Find My Friends of Good Software

We had a Friends of Good Software (FroGS) remote lean coffee last week. It's a structured conversation that gives people a chance to write down their topics and vote on them, both to choose the order of the topics at the start, and to decide if the current timebox is enough time on the topic. Timeboxes get shorter and shorter to keep the ideas and the blood flowing.

We gather our FroGS quarterly for an online open space or lean coffee. All our events abide by the four laws and one principle of open space, the hardest of which always seems to be: Whoever comes is the right people. Partly from a grammatical point of view, but mostly from an "I wish X person could have been here for this conversation" point of view.

As with each event, it was clear this time too that those who were there were the right people.

  • Someone wondered aloud: how do I get my developers interested in testing? A fellow Friend of Good Software replied with what felt like a completely unreplicable personal anecdote: bully your developer into presenting at a developer conference, so they'll meet a bunch of kind-hearted testers enthusiastic enough to inspire the developers' interest. Then someone from the other breakout room relayed a similar anecdote in the hangout later: bully a family member into joining you to a testing conference, and let said family member learn enough things from enthusiastic testers to break into testing.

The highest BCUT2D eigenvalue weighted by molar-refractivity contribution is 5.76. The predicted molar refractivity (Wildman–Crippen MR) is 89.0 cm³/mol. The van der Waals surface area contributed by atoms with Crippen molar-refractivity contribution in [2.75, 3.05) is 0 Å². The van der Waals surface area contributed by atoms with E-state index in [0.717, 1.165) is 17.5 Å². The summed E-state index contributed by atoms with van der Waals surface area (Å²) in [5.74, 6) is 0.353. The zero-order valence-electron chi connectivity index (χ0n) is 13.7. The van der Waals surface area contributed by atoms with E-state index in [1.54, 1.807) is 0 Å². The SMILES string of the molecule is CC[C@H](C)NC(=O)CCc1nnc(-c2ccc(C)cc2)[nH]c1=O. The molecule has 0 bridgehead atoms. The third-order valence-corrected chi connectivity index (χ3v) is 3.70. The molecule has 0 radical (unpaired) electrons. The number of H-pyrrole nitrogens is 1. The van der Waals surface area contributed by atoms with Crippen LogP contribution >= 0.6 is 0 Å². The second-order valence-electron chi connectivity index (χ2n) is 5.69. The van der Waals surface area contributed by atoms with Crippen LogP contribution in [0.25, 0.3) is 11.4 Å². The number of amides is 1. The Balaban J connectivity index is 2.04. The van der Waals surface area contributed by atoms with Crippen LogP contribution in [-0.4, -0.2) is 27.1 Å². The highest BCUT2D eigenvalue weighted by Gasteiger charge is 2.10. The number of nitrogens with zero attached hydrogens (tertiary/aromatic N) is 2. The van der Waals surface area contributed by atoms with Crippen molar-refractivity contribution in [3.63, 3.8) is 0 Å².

• Someone noted: I would love a talk about font accessibility right now. To which another one of our FroGS replied: I have given a talk on font accessibility, I'll send it to you.

  • One person asked: tell me about your experiences of having a guest in your mob or ensemble. In fact, I had been exactly such a person, and the ensemble facilitator was also among the handful of people in our breakout room.

Yes, of course, we did "cover" "topics" too. This lean coffee included:

  • using agile practices on fixed-cost projects
  • how to set up a test strategy for a product that's never had a test strategy
  • increasing visibility/recognition for testing activities
  • how to keep curious about things you've done before
  • what you're learning now

Our FroGS brought what's currently on their minds, got helpful tips and suggestions, and came away with notes on the Miro board for later.

But the things I remember are those moments of seredipity, the things that feel like they can only happen by accident or with great care, with the right people in the room. Whoever comes is the right people.